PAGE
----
He had to make two attempts at it and barely made it, how did the camera guy get under that with all the gear?

Then what about in the same episode he did the 'chimney climb' up the canyon, again how did he get his camera crew and all their gear up there. He barely made it.
And yea, his crew has to eat and drink, do they suffer with him and eat maggots and drink Gryll's piss???
Posted by JoeyJoJo  on  Thu Aug 16, 2007  at  01:34 AM
Thought I might add this to the list. Blatantly staged scene, Ooooo, the danger wink

http://www.youtube.com/watch?v=3UpSlpvb1is

I love how they show the "crevasse" from another angle and then pan over to the traffic right beside it.
Posted by Transfrmr  in  deep trouble  on  Thu Aug 16, 2007  at  08:58 PM
I wondered why Grylls was drinking his own urine on one show while Stroud said on his show that it would "over-toxify" the blood and cause death, using a makeshift still to get water out of his own urine.

Kinda important difference of opinion there.
Posted by Zinc  in  L.A.  on  Sat Sep 01, 2007  at  06:02 PM
Do you know what kills me about all you skeptics? you cannot appreciate the advice he gives to people in survival situations. Just because he himself might not actually go through the exact same things, does not mean that he doesnt know what he is talking about. the man has a family and kids. I am sure he goes home everynight only to hear from his wife that his job is too dangerous. next you are going to tell me that the crocidile hunter was a fake also right? even though the guy died on the job. why dont you just except the fact that bear has great knowledge of survival. i dought you even know how to jump out of an airplane or chopper as he does regardless of where he lands and what he actually does off camera. why dont you just get a life and stop watching the show. here is a better idea, why dont you camp out in your backyard and film it, then you can go onto the discovery channel and tell everyone about how great you are surviving in the wild. you can have your mommy bring you milk and cookies and tell you a ghost story around the camp fire. you really need to just let it go. and by the way, if you are going to quote what someone said to a news reporter, include your source and a link that way we all know you are not full of crap. dickhead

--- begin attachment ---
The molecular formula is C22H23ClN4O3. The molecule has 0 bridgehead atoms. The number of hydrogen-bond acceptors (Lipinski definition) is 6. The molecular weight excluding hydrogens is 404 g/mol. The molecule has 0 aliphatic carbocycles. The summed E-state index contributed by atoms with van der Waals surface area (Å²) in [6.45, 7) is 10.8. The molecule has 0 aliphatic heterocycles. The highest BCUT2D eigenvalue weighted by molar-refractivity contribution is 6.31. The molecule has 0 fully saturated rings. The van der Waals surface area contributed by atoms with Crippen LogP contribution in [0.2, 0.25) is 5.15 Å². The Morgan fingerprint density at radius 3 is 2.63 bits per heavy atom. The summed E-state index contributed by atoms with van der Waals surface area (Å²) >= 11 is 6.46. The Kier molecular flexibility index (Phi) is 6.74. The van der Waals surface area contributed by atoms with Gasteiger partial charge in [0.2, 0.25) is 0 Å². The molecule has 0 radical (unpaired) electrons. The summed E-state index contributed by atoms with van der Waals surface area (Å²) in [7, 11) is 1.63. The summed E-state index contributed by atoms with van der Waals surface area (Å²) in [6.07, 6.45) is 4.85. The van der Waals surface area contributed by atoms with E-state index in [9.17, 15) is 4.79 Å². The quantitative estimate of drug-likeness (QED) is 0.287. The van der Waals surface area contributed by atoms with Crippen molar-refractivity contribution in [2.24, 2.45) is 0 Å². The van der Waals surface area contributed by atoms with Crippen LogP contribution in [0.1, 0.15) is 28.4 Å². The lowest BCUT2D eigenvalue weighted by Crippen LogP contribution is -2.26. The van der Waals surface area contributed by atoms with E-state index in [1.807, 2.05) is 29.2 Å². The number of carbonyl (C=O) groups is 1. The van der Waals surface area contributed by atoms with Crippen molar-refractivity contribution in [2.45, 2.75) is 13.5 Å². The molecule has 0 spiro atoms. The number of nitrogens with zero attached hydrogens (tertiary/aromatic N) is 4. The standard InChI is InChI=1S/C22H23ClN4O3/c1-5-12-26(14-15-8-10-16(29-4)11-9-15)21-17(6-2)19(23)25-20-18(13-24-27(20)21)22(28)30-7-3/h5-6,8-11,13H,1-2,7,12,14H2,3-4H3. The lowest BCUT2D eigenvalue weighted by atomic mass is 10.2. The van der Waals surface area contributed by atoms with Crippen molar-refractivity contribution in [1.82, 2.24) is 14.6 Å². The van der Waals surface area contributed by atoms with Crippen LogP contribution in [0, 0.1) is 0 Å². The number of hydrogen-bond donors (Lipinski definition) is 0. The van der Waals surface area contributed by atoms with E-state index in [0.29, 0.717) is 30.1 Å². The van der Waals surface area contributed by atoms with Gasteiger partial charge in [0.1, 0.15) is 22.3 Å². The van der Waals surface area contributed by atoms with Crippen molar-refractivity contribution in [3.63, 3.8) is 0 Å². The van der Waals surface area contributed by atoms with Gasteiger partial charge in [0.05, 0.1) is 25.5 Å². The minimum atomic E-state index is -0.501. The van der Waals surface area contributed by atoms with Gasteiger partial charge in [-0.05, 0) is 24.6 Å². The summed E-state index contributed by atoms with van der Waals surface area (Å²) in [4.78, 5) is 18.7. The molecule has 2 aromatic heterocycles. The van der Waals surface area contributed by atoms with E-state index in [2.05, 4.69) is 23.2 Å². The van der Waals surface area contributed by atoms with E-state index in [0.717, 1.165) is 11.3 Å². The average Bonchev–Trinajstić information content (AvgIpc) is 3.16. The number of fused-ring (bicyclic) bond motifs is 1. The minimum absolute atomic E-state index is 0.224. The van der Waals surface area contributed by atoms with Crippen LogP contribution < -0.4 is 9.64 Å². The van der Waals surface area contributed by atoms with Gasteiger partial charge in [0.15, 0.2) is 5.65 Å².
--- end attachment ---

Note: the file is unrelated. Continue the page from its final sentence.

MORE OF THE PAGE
Posted by James  on  Fri Mar 21, 2008  at  07:58 PM
Both "Man Vs Wild" and "Survivor Man" are obviously both still have somewhat of a script. Not as a script in what to say but a script as in what they are gong to do, make, etc. Personally I liked "Man Vs Wild" better even if things did seem alittle suspicious and out of place with the camera crew, etc. But still his tips were very useful and the show was just better. "Survivor Man" however seems alittle stage played to me. In some episodes you can completly tell that the background wasn't real because he would be much larger compared to the background. But still they are both good shows, would rather watch Bear though.
Posted by SteezyCC  on  Thu Jul 02, 2009  at  11:04 PM
i like ur program ,so much 100 frnd like
Posted by aniket  in  kolkata  on  Sat Jan 29, 2011  at  02:47 AM